- Oregon’s largest coronavirus outbreak has been tied to a church in the northeastern part of the state.
- Other reports have described superspreader events at US churches and synagogues, as well as at a South Korean temple.
- The CDC has warned that large indoor gatherings, including church events, could be coronavirus transmission hot spots.
- Visit Business Insider’s homepage for more stories.
A small church in northeastern Oregon has been linked to the state’s largest coronavirus outbreak to date.
State health authorities said this week that more than 230 cases were tied to an outbreak at the Lighthouse Pentecostal Church in Union County, which held services in defiance of Oregon’s stay-at-home order.
The cases contributed to Oregon’s second consecutive day of reporting record-high new cases. On Tuesday, the state reported 278 new cases, 94 more than the previous record of 184. The surge prompted Gov. Kate Brown to put a hold on the state’s reopening plan for the next week.
The cluster of cases offers further evidence that gatherings at houses of worship are highly risky when it comes to coronavirus transmission.
Oregon’s church outbreak can be considered a superspreader event, in which one person infects an atypically large number of others. Such events mostly happen indoors when lots of people from different households come into close, extended contact.
“You can’t have a superspreading event unless there are a lot of people around, so you have to be very careful still about gatherings of people of any size – that includes religious services,” William Schaffner, an infectious-disease expert from Vanderbilt University, previously told Business Insider.
More than 60% of churchgoers tested were infected
Oregon went into lockdown on March 23, when Brown issued an executive order that prohibited social and recreational gatherings, closed nonessential businesses, and encouraged residents to stay home.
But the Lighthouse Pentecostal Church held in-person worship services in April and May in violation of Brown’s order, according to The Observer. In Union County, a rural area in the northeastern part of the state, gatherings of more than 25 people were banned until June 8.
Dr. Thomas Jeanne, Oregon’s deputy state epidemiologist, told The Associated Press this week that state health officials “tested the majority of the congregation at the church” for the coronavirus. They found that of 356 people tested, 236 were infected.
Five people associated with the outbreak are in the hospital, but no one in Union County has died, Jeanne added.
The fact that so many churchgoers tested positive at the same time suggests that most infections occurred among the congregation, not in the broader community, Jeanne told Oregon Public Broadcasting.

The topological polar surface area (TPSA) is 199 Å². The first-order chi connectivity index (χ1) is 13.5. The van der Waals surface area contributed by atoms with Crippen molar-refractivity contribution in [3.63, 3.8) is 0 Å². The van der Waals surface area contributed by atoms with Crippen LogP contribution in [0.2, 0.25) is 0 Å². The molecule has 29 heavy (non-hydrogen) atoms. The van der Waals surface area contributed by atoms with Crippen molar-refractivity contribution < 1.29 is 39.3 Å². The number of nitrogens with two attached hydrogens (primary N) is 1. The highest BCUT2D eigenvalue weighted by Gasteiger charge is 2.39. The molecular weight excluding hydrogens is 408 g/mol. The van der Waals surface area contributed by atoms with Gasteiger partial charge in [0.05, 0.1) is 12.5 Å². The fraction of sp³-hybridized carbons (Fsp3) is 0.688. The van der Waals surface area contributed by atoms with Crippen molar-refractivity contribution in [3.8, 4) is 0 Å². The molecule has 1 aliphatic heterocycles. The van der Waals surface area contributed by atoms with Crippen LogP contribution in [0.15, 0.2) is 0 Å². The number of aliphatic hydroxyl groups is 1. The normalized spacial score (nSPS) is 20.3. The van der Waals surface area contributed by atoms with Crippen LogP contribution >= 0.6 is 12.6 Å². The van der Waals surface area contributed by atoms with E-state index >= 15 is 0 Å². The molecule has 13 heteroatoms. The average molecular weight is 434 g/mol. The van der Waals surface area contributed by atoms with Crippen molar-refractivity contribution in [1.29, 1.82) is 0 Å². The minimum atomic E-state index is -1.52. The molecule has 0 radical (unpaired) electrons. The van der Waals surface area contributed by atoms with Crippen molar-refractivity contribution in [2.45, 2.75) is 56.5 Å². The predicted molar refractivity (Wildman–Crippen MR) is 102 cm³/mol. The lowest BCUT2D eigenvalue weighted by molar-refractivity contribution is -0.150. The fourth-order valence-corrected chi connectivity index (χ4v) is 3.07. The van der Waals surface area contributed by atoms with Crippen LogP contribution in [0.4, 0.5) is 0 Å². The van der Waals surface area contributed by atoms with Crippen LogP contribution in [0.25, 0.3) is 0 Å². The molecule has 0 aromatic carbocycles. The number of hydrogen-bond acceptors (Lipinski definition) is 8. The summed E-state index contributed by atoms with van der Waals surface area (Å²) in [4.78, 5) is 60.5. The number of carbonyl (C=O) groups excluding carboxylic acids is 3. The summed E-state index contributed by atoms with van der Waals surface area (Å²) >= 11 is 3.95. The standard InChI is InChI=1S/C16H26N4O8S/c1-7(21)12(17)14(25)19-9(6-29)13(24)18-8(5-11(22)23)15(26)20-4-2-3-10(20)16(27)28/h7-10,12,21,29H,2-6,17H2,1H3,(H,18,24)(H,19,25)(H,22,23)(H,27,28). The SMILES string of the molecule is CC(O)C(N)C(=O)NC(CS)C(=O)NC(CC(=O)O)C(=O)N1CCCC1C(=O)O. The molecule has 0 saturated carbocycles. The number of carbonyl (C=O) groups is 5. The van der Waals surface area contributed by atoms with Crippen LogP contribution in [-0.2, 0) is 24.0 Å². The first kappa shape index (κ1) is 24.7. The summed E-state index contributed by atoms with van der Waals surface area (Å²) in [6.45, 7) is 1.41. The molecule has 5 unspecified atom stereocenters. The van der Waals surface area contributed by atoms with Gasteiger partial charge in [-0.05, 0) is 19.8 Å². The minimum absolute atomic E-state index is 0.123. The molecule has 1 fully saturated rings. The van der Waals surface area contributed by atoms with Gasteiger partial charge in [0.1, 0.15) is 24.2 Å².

“It could have been one service or one event that was responsible for the majority of transmissions,” he said. “It’s a little early to tell.”
Before the discovery of this outbreak, Union County had reported fewer than 25 cases.
Why houses of worship are superspreading hot spots
The coronavirus primarily spreads via droplets that fly through the air when an infected person coughs, talks, or sneezes. Recent studies have linked talking loudly and vigorous singing with the spread of the virus.
Overall, research has increasingly found that the risk of coronavirus transmission is much higher indoors, in poorly ventilated spaces where lots of people have sustained contact. Unfortunately, houses of worship check all of those boxes.
The Lighthouse Pentecostal Church’s experience isn’t unique – other houses of worship have been connected with superspreader events too.
In early March, a 57-year-old Arkansas pastor and his wife attended church events and a Bible study group a few days before they developed symptoms of COVID-19. Of the 92 people they came into contact with at the church, 35 got sick. Seven had to be hospitalized, and three died.
Then contact tracers from the Arkansas Department of Health discovered 26 more cases among people who reported having contact with the infected churchgoers and one additional death.
A Centres for Disease Control and Prevention report published in May chronicling that superspreader event said that “group gatherings during church events” could be a source of widespread coronavirus transmission.
“These findings underscore the opportunity for faith-based organisations to prevent COVID-19 by following local authorities’ guidance,” the report said.
Similarly, one of New York state’s biggest outbreaks was linked to a 50-year-old attorney from Westchester County who had attended a bat mitzvah and a birthday party at his synagogue.
Lawrence Garbuz was hospitalized with COVID-19 in late February and was among the state’s first confirmed cases. A week later, New York had confirmed 170 cases, most of which were linked to Garbuz and in his county.
His wife and two children got sick, as did the neighbour who drove Garbuz to the hospital, the rabbi from his synagogue, and many of the congregants he’d interacted with.
A couple of months later, a CDC report suggested that houses of worship might facilitate coronavirus transmission “beyond household contacts into the broader community.”
That’s not just true in the US: A large outbreak linked to a church also contributed to South Korea’s skyrocketing case total in mid-February.
After a 61-year-old woman attended services at the Shincheonji Church of Jesus in Daegu, she tested positive – then so did 43 other attendees.
Members had been asked to remove their protective masks to pray.
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